You know that feeling when you close a book with a smile and your mind screams, “what a book!”
I don’t enjoy reading autobiographies much, so I don’t have many under my belt. This though, I had to read this one because I love the author’s stand-up comedy. He reminds me of me (minus the humour and fame, of course) – he is wry, outraged, and always an outsider, no matter where he is.
In his book, Noah deals with issues of race, adolescence, faith, and abuse while recounting his early years as the son of a black Xhosa mum and white Swiss dad. Interracial kids, like Noah, frequently talk about being torn between two identities and worlds. But for how many does this inner tension manifest as actual danger?
His book is more than just a humourous remembrance of an interracial kid growing up a product of South African apartheid. It is a tale of survival – leavened with insight and wit.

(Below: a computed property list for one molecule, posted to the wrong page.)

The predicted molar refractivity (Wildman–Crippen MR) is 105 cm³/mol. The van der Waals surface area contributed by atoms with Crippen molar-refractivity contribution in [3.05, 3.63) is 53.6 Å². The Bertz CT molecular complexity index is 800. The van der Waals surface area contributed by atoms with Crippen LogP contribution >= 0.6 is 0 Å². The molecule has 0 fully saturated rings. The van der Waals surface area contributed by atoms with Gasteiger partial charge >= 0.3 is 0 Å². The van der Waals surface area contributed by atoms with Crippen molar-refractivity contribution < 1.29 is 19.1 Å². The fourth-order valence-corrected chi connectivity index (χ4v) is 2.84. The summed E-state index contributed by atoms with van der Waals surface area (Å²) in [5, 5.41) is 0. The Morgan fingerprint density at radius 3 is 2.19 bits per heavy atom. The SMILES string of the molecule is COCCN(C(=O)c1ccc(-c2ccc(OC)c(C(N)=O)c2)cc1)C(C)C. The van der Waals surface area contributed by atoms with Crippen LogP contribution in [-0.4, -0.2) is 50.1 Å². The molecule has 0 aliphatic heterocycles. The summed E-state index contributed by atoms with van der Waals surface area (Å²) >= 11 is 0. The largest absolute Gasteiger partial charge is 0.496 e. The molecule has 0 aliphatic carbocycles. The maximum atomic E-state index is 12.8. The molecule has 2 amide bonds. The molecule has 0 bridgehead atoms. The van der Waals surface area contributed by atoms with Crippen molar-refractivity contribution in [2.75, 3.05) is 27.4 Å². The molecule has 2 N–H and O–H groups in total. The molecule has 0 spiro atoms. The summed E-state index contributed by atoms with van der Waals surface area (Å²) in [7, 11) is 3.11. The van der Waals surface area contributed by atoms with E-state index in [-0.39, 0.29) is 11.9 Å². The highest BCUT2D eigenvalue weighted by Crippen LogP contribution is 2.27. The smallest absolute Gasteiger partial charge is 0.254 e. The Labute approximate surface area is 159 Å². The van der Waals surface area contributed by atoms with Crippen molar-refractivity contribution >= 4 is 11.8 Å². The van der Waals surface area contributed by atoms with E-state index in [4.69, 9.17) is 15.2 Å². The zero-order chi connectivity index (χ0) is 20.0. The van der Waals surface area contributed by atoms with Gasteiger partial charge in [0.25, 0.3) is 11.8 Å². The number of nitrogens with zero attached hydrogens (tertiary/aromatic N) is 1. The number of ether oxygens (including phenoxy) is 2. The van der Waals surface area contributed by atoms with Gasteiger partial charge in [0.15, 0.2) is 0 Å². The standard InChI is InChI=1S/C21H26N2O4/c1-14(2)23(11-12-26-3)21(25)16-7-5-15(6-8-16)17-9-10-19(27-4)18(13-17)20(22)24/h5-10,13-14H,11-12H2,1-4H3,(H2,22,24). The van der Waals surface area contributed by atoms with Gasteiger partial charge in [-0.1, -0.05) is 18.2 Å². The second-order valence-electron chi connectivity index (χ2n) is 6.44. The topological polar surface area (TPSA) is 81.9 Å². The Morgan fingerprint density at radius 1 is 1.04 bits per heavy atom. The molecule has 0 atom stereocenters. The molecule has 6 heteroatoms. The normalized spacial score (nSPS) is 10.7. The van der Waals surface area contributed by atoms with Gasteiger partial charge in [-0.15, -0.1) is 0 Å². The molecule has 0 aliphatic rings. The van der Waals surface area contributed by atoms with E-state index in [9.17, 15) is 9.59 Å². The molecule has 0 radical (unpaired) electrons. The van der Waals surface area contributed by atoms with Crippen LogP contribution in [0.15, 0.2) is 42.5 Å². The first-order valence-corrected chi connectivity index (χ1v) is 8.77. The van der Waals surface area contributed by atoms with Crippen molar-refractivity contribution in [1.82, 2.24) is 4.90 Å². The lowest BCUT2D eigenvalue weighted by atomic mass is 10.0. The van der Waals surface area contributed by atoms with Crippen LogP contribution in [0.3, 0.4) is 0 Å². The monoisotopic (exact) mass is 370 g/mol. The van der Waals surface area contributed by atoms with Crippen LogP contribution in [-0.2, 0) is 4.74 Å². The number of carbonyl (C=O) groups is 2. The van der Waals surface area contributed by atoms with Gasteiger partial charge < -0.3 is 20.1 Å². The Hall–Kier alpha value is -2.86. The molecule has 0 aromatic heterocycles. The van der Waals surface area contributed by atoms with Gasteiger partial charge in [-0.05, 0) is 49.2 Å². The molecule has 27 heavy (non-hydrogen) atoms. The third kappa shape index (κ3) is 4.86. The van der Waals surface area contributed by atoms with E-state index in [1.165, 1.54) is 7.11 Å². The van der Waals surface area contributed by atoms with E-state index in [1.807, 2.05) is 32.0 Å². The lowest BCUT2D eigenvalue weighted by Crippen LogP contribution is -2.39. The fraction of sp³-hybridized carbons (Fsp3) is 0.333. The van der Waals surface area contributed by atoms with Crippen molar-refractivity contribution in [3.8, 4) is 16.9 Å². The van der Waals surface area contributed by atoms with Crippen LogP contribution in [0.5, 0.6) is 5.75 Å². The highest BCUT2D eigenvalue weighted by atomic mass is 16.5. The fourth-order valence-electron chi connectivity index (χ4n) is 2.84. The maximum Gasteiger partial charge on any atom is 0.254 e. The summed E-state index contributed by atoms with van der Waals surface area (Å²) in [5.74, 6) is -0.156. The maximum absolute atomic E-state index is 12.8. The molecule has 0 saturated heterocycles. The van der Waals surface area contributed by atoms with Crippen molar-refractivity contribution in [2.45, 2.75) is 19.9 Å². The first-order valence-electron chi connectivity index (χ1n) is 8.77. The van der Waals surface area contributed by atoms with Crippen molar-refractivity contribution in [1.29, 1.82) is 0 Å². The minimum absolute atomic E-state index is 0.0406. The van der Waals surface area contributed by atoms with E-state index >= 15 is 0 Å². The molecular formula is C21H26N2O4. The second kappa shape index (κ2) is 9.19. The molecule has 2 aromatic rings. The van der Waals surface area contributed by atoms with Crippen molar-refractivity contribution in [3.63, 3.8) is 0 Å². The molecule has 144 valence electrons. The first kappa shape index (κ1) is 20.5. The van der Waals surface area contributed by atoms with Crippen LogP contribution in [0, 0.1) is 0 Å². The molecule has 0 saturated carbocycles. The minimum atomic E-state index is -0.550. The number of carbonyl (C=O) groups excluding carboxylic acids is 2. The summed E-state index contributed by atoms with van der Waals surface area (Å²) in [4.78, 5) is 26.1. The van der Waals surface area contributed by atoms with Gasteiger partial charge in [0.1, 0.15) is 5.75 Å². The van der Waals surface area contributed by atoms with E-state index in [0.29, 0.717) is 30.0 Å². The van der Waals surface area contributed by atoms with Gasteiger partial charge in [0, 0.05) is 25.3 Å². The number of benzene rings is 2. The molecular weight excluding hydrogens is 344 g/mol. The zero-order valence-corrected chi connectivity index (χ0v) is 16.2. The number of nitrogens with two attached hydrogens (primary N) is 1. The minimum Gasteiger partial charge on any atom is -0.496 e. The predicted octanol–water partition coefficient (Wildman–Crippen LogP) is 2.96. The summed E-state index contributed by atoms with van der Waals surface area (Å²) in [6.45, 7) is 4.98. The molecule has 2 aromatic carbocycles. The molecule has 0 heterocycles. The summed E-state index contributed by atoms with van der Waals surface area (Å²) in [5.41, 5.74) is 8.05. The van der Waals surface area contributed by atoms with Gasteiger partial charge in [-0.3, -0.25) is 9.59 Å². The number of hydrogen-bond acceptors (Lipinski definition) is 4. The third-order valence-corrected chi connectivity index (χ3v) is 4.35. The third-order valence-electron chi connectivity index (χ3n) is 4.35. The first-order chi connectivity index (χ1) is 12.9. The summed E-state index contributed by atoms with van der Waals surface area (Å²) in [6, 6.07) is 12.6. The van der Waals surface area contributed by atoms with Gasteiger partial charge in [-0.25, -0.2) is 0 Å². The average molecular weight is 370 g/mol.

It is also a moving love letter to Patricia, his incredible mother, who grew up in a hut with her 14 cousins and was determined her son would grow up without paying the so-called “Black tax.” Naming him Trevor was just the start of her determination.
Noah explains how Xhosa give their kids names with traditional meanings, like many indigenous communities in India. But his mother deliberately called him Trevor, a name with no meaning in South Africa and no precedent in his family.
Noah writes, “It’s just a name. My mother wanted her child beholden to no fate. She wanted me to be free to go anywhere, do anything, be anyone.”
What would you do with your life if you could go anywhere, do anything, be anyone? Write and tell me?
P.S. I’d like to express my gratitude to all of you who are writing back to us, forwarding Just One Thing to friends and helping our community grow. YOU ARE AWESOME!